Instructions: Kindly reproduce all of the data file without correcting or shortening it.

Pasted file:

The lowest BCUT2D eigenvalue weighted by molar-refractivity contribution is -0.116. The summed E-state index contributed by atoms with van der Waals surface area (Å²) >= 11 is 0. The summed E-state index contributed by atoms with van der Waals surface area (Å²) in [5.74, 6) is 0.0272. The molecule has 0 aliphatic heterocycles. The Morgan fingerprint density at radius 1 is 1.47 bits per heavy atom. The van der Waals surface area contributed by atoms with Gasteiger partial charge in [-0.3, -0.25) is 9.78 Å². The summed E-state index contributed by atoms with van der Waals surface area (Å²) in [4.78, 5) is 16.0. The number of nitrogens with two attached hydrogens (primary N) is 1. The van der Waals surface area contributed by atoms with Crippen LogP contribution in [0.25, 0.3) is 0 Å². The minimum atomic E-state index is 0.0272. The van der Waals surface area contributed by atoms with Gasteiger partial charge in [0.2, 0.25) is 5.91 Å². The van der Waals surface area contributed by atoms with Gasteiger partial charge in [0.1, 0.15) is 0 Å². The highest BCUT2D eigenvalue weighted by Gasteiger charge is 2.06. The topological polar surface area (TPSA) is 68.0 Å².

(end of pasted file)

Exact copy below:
The lowest BCUT2D eigenvalue weighted by molar-refractivity contribution is -0.116. The summed E-state index contributed by atoms with van der Waals surface area (Å²) >= 11 is 0. The summed E-state index contributed by atoms with van der Waals surface area (Å²) in [5.74, 6) is 0.0272. The molecule has 0 aliphatic heterocycles. The Morgan fingerprint density at radius 1 is 1.47 bits per heavy atom. The van der Waals surface area contributed by atoms with Gasteiger partial charge in [-0.3, -0.25) is 9.78 Å². The summed E-state index contributed by atoms with van der Waals surface area (Å²) in [4.78, 5) is 16.0. The number of nitrogens with two attached hydrogens (primary N) is 1. The van der Waals surface area contributed by atoms with Crippen LogP contribution in [0.25, 0.3) is 0 Å². The minimum atomic E-state index is 0.0272. The van der Waals surface area contributed by atoms with Gasteiger partial charge in [0.2, 0.25) is 5.91 Å². The van der Waals surface area contributed by atoms with Gasteiger partial charge in [0.1, 0.15) is 0 Å². The highest BCUT2D eigenvalue weighted by Gasteiger charge is 2.06. The topological polar surface area (TPSA) is 68.0 Å².